I see no good purpose in continuing to postpone his trial. As a matter of fact there may be adverse consequences as he sits out his guilt and uncertainties. Under the circumstances of his present confinement, he is in as good shape as he is apt to be."

Defense counsel again opposed holding a fitness hearing, basing this opposition on the report and on his experience with the defendant. However the matter was continued to January 21, 1976. On that date the court received the report of Dr. Reifman, who had examined the defendant a second time on January 16, 1976. He concluded that defendant was fit to stand trial "with medication." Upon inquiry by the court one of defendant's attorneys stated that to the best of her knowledge defendant was receiving medication. She also advised the court it was in the best interest of the defendant to have the trial as soon as possible. The court stated that based on the report of Dr. Judas and the revised opinion of Dr. Reifman indicating defendant's fitness for trial, no competency hearing was required.

Prior to trial defendant moved to suppress statements made by him following his arrest on the ground, inter alia, that he did not have sufficient mental capacity or control to understand the Miranda warnings given him or to knowingly and voluntarily waive the rights communicated by those warnings.

The following facts were adduced at the hearing on defendant's motion to suppress his statements. At about 6:45 p.m. on March 30, 1975, Officers Dale Whitmer and William Solke were sitting in a police car at 2648 West Haddon in Chicago when the defendant approached with his hands out in front of him. In response to their inquiry he identified himself and they arrested him. Defendant was upset and was sobbing at the time. Whitmer read him his Miranda rights and defendant said he understood them. He was then transported to the 13th District police station.

At the station Solke again advised defendant of his rights and defendant indicated that he understood them. He was sobbing as Solke spoke to him. Solke asked if he wanted coffee or cigarettes or whether he could do anything for him. Defendant responded, "If I asked you to kill me, would you?" In response to Solke's questions defendant gave his date of birth, social security number, and address.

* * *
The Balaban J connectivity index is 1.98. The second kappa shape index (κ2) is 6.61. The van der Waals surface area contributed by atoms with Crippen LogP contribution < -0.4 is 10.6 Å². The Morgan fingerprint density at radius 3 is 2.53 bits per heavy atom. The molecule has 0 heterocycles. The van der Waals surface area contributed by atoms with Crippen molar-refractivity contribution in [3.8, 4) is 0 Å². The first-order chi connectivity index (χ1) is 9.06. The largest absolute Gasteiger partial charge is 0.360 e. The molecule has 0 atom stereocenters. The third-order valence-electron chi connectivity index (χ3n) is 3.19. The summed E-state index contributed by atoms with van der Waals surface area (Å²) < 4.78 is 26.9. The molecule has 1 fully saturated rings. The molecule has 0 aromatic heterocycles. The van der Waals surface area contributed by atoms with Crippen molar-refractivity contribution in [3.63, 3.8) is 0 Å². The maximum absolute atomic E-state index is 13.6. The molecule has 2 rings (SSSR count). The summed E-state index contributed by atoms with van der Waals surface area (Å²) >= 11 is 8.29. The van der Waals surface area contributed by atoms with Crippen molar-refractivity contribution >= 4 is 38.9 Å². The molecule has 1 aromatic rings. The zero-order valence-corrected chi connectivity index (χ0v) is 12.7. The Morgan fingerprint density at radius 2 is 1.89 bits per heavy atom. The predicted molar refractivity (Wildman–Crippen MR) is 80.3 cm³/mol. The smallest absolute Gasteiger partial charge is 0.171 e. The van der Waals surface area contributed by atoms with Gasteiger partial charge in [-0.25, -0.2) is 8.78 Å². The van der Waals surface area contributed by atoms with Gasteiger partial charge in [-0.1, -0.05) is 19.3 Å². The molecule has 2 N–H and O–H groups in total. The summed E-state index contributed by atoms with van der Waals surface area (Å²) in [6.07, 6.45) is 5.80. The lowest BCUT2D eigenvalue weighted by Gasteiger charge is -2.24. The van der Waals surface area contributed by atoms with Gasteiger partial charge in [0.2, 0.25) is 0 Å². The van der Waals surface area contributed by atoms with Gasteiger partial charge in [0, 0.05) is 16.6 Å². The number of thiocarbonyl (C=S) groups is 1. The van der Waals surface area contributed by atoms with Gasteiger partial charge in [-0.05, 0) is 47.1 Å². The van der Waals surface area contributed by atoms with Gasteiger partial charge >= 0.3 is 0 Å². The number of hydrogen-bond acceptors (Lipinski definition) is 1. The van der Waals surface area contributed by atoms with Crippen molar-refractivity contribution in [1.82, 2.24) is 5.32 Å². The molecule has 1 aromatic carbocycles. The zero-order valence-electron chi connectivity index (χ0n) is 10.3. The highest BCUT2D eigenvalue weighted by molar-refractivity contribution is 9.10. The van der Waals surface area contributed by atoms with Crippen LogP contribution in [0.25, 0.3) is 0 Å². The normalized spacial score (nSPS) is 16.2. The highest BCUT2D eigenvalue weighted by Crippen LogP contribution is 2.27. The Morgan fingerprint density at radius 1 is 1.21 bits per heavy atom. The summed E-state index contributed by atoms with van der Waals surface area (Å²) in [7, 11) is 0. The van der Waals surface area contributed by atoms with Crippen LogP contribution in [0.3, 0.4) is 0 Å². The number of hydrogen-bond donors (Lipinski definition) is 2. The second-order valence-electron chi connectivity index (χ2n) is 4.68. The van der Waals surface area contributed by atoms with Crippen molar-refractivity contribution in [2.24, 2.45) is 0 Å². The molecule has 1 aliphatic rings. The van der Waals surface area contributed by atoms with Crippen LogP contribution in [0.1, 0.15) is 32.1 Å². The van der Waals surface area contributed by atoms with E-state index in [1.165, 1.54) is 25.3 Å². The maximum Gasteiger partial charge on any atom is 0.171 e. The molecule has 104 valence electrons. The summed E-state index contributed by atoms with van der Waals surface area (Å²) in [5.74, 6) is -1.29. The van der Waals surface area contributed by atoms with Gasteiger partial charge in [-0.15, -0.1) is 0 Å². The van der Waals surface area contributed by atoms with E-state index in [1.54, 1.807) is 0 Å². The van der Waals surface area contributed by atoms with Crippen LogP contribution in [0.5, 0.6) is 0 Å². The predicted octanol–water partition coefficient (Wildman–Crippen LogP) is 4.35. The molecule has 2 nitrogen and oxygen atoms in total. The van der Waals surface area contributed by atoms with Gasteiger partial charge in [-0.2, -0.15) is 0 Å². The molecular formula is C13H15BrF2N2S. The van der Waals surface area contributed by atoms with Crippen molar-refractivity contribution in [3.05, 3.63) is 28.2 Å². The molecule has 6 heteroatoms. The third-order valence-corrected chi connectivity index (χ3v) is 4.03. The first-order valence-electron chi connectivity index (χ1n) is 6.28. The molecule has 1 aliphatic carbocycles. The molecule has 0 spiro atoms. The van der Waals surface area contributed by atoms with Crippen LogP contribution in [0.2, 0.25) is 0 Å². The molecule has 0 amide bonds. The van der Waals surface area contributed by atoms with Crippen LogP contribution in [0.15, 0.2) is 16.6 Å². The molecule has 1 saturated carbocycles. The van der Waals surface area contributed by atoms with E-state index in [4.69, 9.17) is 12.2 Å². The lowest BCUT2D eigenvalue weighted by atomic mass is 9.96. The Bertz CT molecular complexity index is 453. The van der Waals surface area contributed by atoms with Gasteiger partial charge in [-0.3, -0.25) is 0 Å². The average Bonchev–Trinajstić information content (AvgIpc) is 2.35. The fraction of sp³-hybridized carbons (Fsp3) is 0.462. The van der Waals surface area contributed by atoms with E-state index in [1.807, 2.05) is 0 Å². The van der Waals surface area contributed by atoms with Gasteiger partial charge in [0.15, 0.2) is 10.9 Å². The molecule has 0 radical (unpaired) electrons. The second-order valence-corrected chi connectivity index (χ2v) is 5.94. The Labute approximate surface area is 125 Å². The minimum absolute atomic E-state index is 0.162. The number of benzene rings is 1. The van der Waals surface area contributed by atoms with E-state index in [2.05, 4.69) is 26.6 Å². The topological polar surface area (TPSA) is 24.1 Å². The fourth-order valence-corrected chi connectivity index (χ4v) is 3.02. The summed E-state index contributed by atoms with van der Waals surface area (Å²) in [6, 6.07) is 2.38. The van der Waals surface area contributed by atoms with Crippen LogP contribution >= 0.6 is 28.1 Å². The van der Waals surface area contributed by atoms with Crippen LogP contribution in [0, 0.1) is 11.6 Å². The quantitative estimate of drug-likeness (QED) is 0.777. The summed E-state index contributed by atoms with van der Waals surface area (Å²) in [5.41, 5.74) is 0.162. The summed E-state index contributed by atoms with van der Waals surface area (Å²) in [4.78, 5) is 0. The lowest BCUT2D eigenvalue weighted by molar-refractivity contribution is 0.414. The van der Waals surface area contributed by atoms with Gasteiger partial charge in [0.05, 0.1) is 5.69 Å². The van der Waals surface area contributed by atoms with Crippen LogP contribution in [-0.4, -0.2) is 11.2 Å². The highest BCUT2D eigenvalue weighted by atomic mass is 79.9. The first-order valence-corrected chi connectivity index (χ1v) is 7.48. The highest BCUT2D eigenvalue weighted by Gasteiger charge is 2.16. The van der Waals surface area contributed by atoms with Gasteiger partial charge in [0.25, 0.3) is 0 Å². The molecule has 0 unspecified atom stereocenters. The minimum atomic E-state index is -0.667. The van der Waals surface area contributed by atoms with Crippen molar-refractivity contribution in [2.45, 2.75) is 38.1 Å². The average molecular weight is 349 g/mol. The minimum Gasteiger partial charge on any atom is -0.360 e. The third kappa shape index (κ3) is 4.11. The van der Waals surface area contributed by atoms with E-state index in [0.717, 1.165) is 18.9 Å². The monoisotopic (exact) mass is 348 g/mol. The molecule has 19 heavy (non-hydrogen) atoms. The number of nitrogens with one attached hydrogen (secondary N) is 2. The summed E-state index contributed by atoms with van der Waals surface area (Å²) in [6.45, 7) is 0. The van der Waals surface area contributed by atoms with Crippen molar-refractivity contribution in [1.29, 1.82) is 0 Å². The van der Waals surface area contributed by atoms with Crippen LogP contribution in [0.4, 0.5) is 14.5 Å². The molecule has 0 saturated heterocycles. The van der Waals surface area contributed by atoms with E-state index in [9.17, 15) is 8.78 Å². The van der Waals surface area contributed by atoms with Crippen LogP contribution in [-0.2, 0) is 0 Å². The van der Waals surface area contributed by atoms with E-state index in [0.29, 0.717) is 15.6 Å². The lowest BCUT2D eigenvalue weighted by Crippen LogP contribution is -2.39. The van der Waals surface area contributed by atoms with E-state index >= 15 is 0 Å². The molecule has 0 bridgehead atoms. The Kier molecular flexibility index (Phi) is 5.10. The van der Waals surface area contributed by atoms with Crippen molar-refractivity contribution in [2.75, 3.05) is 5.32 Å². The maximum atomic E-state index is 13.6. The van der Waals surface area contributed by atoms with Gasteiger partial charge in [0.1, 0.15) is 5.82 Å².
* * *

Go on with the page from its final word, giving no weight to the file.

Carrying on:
At about 8 p.m. defendant was driven to the office of Area 4 Homicide. In the car defendant asked if there was still a death penalty in Illinois. He was told no and when asked why this concerned him he responded that he had taken a life. At Area 4 Officer Ben Wieclawek advised defendant for a third time of his rights and defendant again indicated that he understood them. Defendant then gave a statement, lasting about 30 minutes. During the interview he was emotional, crying and sobbing.

At about 9 p.m. Officer Thomas O'Connor spoke with the defendant. He informed him of his rights and defendant said he understood them. In the presence of members of defendant's family, whose presence was requested by the defendant, O'Connor questioned defendant about the killing and he gave a second statement. He cried during part of the questioning, but O'Connor described him as very responsive to the questions posed.

Assistant State's Attorney Arthur Stefans met with the defendant about 9:30 p.m. He identified himself and advised defendant of his rights. Defendant said he understood those rights and wished to make a statement concerning the incident. Defendant then related what had occurred in a narrative form. On occasion Stefans would interrupt with specific questions and defendant would respond to them. Stefans described defendant as calm and unemotional during the session; he never changed his expression and spoke in a monotone. After the statement was given Stefans asked defendant if he wished to repeat it to a court reporter. Defendant asked to speak with his family, and after doing so he declined to repeat the statement to a court reporter.

Dr. Baker Howell, the chief psychiatrist at Cermak Memorial Hospital, was the sole witness testifying for the defendant at the hearing. He observed the defendant every day from April 2, 1975, to April 10, 1975. His diagnosis was that defendant was suffering from schizophrenic reaction, paranoid type. Dr. Howell explained that this was a mental illness and a form of psychosis. Among its characteristics which he observed in the defendant was a distortion of thinking. Defendant was partially out of contact with reality. He did know where he was, who he was, and was able to give factual information such as his age, but he also claimed to have communicated with God. God had told him that he must die because of what he had done. Defendant also exhibited a bland affect, or observable feeling. He spoke like a machine, with no feeling involved; no sadness, joy, anger or fear. Dr. Howell noted, however, that this condition might change at any time. A third characteristic of the illness observed by Dr. Howell was suggestibility. He explained that one with this illness would appear docile, would answer all questions and would do what he was told, all out of a desire to avoid interaction with others. The examples the doctor saw in the defendant were that he did not object to his condition of being strapped down in a bed and was not concerned about where he was. Dr. Howell stated that this illness typically does not affect memory so that the person could respond to questions about past activities and relate facts from memory. Thus, the defendant responded in every respect appropriately to questions asked of him by the doctor.